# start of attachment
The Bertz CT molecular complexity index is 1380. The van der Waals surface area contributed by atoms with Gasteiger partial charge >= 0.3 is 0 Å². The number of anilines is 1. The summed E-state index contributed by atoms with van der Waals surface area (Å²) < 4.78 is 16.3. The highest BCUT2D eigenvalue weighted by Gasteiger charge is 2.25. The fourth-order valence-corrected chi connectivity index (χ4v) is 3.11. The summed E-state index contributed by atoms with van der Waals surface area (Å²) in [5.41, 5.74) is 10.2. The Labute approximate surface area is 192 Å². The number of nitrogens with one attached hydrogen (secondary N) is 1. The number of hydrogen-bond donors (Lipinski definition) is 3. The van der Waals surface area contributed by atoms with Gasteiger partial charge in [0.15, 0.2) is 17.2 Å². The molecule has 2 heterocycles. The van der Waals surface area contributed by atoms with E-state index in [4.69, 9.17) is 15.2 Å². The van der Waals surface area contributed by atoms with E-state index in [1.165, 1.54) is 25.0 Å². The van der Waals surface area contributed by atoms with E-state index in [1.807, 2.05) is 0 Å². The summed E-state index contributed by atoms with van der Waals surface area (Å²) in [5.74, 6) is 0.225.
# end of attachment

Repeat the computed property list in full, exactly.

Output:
The Bertz CT molecular complexity index is 1380. The van der Waals surface area contributed by atoms with Gasteiger partial charge >= 0.3 is 0 Å². The number of anilines is 1. The summed E-state index contributed by atoms with van der Waals surface area (Å²) < 4.78 is 16.3. The highest BCUT2D eigenvalue weighted by Gasteiger charge is 2.25. The fourth-order valence-corrected chi connectivity index (χ4v) is 3.11. The summed E-state index contributed by atoms with van der Waals surface area (Å²) in [5.41, 5.74) is 10.2. The Labute approximate surface area is 192 Å². The number of nitrogens with one attached hydrogen (secondary N) is 1. The number of hydrogen-bond donors (Lipinski definition) is 3. The van der Waals surface area contributed by atoms with Gasteiger partial charge in [0.15, 0.2) is 17.2 Å². The molecule has 2 heterocycles. The van der Waals surface area contributed by atoms with E-state index in [4.69, 9.17) is 15.2 Å². The van der Waals surface area contributed by atoms with E-state index in [1.165, 1.54) is 25.0 Å². The van der Waals surface area contributed by atoms with E-state index in [1.807, 2.05) is 0 Å². The summed E-state index contributed by atoms with van der Waals surface area (Å²) in [5.74, 6) is 0.225.